I want to use this post to dispel another myth about IDENTITY. This will be my third post about identity in the last few months.
In our Relationships by God’s Design, I started the series with a sermon about Identity in Christ. In my discernment, it seemed as though I needed to start there because (a) our core identity is in Christ and (b) many people get confused into thinking their primary identity is in their marital status, their parental status, their sexual history, or their sexual orientation. Those are all secondary or tertiary aspects of identity. You can read more by accessing the blog post that summarizes that first sermon—HERE.
Because that concept was foundational to the series and because there’s so much confusion about this topic, I wrote another blog post about Identity in Christ—HERE. The title of that post summaries the content of the post: Reminders and Resources about Identity. If you read through that post, you will find excellent reminders about how our current culture emphasizes that our identity arises from within, through a path of self-discovery (which is tied to this notion of expressive individualism). Christians approach the notion of identity from a very different perspective. I included some great resources there.
I’m back here with a third post about identity because it’s so important to know the source of our identity. There are many notions about how identity is formed and it’s important to examine the prevailing notions with a critical eye. In other words, there are many false gospels out there and we want to avoid them.
For instance, on Oct. 13th of this year, I saw that a prominent Christian leader posted this quote from Emily McDowell on Facebook:
This sort of quote has a strong allure to it! That’s precisely why 133 people “liked/loved” it and 124 people shared it (that’s A LOT of shares for a FB post!).
Yet, we should take a long look at what’s being espoused here. Although it contains a few things Christians would affirm, it also suggests a notion of identity formation that is foreign to Christian theology (which makes it all the more troubling that this was posted by a Christian leader and affirmed/shared by many people who claim allegiance to Christ).
I want to analyzed this and I want to start with what Christians would affirm in this quote: Christians would definitely affirm that “cultural conditioning, other people’s opinions, and inaccurate conclusions you drew as a kid” can all contribute to an inaccurate sense of identity. These are all aspects of our fallen world and our fallen nature, and it should go without saying that these factors can have a detrimental affect on us.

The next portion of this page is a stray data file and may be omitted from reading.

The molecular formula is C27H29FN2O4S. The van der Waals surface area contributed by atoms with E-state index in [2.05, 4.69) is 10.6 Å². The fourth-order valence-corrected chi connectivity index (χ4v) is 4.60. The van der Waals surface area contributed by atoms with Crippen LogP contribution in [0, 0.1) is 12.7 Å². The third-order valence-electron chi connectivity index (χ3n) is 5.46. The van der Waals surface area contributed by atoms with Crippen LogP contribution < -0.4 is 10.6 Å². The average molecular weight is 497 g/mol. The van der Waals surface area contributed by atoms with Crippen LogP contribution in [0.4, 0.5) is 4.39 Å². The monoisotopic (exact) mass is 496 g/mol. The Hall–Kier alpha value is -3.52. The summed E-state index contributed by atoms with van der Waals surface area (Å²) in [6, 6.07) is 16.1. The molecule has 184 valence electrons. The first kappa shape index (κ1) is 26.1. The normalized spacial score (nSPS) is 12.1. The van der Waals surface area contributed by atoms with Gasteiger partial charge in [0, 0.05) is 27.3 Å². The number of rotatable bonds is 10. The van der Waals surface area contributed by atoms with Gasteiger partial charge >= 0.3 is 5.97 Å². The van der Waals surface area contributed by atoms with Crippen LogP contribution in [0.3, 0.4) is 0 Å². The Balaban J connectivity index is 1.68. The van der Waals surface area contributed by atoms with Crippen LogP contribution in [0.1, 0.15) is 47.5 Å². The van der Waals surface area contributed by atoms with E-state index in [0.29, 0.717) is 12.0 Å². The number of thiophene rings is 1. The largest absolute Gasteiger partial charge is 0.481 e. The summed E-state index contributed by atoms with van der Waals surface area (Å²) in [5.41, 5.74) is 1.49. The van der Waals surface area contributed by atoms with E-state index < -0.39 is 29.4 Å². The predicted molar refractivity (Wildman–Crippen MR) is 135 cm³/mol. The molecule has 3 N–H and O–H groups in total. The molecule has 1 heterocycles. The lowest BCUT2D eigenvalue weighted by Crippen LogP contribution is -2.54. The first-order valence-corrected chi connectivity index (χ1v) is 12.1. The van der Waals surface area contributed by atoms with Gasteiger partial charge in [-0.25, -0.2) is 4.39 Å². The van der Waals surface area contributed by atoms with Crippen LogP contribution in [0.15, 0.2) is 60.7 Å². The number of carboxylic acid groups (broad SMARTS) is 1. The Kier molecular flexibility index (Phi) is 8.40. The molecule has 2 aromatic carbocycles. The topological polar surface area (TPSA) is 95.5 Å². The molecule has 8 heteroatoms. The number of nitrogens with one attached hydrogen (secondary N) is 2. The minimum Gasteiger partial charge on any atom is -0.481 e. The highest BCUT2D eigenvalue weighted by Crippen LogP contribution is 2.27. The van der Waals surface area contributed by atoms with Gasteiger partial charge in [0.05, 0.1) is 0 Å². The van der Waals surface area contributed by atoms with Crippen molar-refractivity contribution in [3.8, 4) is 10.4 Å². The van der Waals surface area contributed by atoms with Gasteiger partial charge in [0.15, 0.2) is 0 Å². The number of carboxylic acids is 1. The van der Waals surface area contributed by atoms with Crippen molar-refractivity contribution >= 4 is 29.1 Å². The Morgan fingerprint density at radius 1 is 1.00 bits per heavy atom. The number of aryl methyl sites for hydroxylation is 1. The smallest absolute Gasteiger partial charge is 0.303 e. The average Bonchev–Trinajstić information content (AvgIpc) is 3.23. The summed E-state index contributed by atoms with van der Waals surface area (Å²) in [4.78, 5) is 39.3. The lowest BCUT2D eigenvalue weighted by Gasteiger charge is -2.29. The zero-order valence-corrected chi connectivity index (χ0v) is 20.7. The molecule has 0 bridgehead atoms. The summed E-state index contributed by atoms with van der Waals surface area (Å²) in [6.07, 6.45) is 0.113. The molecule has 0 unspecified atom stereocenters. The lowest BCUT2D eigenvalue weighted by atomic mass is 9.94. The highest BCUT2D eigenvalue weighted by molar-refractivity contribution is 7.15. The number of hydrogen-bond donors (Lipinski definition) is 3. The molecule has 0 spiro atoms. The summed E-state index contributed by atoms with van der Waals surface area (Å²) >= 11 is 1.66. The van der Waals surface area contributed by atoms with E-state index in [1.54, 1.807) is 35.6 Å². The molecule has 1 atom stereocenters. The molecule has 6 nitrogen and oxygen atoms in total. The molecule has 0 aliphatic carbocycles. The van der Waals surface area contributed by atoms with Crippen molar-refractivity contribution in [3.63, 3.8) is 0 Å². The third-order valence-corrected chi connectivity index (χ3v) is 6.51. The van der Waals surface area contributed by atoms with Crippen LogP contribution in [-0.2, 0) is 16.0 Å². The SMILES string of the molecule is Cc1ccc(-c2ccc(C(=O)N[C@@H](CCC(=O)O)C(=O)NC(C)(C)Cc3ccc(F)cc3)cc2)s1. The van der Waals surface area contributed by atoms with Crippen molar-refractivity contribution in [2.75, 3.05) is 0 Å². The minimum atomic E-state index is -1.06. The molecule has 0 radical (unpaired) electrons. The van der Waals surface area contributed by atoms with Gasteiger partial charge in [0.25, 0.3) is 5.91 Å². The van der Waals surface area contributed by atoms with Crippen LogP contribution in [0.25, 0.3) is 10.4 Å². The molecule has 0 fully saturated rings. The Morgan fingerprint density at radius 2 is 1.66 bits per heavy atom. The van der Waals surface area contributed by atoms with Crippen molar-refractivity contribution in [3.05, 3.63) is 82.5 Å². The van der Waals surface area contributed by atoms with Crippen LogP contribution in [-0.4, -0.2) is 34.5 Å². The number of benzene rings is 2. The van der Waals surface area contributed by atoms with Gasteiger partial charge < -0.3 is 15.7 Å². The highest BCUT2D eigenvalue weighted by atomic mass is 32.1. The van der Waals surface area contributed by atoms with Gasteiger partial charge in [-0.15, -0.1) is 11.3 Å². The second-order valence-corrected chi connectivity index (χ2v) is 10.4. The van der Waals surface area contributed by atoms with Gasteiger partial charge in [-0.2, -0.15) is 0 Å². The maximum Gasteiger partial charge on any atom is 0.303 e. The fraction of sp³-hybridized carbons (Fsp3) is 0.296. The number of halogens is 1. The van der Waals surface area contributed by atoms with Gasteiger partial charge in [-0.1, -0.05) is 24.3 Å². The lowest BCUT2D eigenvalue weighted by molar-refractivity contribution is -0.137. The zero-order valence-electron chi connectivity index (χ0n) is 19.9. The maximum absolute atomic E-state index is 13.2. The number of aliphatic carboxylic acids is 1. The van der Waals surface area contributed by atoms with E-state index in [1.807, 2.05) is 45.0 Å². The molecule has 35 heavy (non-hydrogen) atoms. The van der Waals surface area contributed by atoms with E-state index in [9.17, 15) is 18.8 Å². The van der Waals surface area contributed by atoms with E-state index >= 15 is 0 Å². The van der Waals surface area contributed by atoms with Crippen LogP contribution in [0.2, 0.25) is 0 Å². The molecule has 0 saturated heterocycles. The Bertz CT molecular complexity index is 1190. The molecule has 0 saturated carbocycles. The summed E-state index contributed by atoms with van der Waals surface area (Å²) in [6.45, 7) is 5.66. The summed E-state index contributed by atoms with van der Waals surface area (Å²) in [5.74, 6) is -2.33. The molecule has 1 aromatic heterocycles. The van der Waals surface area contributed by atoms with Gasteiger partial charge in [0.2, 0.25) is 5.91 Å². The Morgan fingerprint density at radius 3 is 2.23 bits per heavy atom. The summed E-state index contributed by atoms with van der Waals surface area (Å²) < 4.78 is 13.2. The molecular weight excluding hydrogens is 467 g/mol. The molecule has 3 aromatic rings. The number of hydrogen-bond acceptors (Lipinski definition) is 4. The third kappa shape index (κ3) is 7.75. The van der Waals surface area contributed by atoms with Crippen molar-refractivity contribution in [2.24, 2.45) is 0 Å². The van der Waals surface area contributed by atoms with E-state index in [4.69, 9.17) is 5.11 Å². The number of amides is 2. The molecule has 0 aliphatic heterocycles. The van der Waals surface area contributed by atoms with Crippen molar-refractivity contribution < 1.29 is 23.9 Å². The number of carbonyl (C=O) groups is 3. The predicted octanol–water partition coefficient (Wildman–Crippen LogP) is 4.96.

Christians can also affirm, based on the imago Dei imprinted upon all of us, that there is some sense of “true self” buried underneath a lot of junk.
But, Christians do not affirm that we uncover identity by returning to ourselves. While there is something to be said for “unlearning” and “excavation” (See John 15!), we don’t excavate so that we find something that was always there—as though we have a perfect interior that is merely tarnished by the world’s influence.
Instead, we assume identity formation happens as the Holy Spirit excavates our distorted self so that we can become a new creation (2 Corinthians 5:17) and live from our identity in Christ (Galatians 2:20).
The notion put forth in this quote from McDowell not only assumes that we are innocent at birth, but also assumes that we’re born with a full identity that is eventually corrupted by the world. Christians assume neither of those things.
Rather, Christians affirm that we are all sons of Adam and daughters of Eve. We assume that God’s original image is distorted and we are depraved (literally twisted). Consequently, we are prone to follow our own will and our own ways rather than God’s will and God’s ways.
That said, the last thing we want to do is assume that our true self is simply waiting to be unveiled from underneath some cultural baggage. While it is true that we want to grow our awareness of how “cultural conditioning, other people’s opinions, and inaccurate conclusions we drew as kids” distract us from God’s intentions, we DO NOT affirm that we can discover and determine our own identity based on our own resources. That puts us at the center and makes seem like we have everything we need. It returns us directly to Genesis 3. It may “feel good” but it will not lead us to reflect God’s design.
Instead, the experience of the Christian affirms that God de-centers us. God makes us into new creations where both the world’s corruption and our original sin are dealt with. We live out of—or out from—our baptism, our redemption, our callings, all of which are things God does in us through God’s people, not simply things we discover about ourselves, in-and-of ourselves. Our identity is in Christ, and according the God’s mysteries, we live in Christ and Christ lives in us.
So, here’s the point: You are not a good source of your own identity.
To say such a thing is extremely countercultural, but know this: nothing is better than our fulfillment in Christ. Don’t believe a false Gospel, but believe the good news in Jesus Christ.
I could say so much more … But I will stop here. I hope this is helpful.